Journal Article

Patient and clinician experiences of remote consultation during the SARS-CoV-2 pandemic: A service evaluation


Objectives: During the SARS-CoV-2 pandemic, clinicians were instructed to move all but emergency consultations to remote means to reduce the spread of the virus. The aim of this study was to evaluate patients’ and clinicians’ experiences of moving to remote means of consultation with their health care professionals during the SARS-CoV-2 pandemic. Methods: The study design was a qualitative service evaluation. Twenty-six clinicians and forty-eight patients who met the inclusion criteria consented to be interviewed. Clinician participants were from either medical, nursing, or allied health professional backgrounds. Patients were recruited from diabetes, acute care, and haematology and cancer areas. Data analysis was conducted using a thematic analysis framework. Results: Following coding and thematic analysis of the data collected from clinicians, five themes were identified: personal and professional well-being; providing a safe and high-quality experience; adapting to a new way of working; making remote consultations fit for purpose and an awareness of altered dynamics during consultation. Patient data was coded into 3 themes: remote consultation adds value; remote consultation brings challenges and concerns about remote consultation. Conclusions: Clinician and patient experiences reported here are reflected in the literature. The study indicates that remote consultation is not suitable for all patients and in all contexts. Whilst maintaining the benefits to patients, remote means of consultation needs organisational support and preparation. A way forward that maintains the benefits whilst addressing concerns seems urgent.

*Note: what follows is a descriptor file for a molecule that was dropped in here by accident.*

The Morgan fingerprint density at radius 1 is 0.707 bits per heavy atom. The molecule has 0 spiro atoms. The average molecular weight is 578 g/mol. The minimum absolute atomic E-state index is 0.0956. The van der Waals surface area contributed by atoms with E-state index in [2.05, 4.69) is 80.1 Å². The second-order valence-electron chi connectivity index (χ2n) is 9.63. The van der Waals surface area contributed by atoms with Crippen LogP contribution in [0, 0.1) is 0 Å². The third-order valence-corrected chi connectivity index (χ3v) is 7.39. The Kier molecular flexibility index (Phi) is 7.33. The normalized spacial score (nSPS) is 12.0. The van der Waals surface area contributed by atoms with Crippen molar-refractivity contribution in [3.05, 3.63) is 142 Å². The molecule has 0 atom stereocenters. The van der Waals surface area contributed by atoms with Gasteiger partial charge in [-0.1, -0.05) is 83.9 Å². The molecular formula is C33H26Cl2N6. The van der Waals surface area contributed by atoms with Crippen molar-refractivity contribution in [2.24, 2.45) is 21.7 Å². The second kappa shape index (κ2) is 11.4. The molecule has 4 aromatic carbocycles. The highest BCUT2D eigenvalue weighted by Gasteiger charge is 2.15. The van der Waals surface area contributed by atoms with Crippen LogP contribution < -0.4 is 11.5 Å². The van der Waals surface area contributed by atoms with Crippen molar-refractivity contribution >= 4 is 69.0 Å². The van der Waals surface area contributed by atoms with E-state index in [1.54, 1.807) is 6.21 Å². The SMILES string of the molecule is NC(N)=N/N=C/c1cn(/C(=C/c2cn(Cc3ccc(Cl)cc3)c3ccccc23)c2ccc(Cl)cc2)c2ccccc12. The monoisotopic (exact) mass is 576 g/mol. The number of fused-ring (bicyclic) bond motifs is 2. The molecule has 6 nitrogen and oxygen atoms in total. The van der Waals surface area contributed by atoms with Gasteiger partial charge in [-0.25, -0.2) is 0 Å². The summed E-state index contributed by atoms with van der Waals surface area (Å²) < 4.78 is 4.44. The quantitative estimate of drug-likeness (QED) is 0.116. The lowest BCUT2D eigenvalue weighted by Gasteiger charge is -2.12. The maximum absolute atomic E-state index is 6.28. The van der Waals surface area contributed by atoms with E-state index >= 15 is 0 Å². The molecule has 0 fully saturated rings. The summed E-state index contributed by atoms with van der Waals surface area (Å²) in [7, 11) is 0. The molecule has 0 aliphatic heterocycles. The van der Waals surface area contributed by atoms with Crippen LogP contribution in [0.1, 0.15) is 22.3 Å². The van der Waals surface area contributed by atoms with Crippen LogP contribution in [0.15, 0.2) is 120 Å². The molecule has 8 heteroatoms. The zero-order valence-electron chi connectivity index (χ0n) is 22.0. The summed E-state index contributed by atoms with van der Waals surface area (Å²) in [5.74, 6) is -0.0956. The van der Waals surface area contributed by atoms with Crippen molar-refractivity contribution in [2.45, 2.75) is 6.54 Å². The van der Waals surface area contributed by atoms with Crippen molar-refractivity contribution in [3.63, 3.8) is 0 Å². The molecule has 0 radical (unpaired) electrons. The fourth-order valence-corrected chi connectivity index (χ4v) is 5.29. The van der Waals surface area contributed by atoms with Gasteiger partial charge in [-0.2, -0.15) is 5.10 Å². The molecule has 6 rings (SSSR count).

Attached files


Schutz, Sue
Walthall, Helen
Snowball, Joanna
Vagner, Raluca
Fernandez, Nicola
Bartram, Emilia
Merriman, Clair

Oxford Brookes departments

Department of Psychology, Health and Professional Development
Department of Nursing


Year of publication: 2022
Date of RADAR deposit: 2022-08-11

Creative Commons License This work is licensed under a Creative Commons Attribution 4.0 International License

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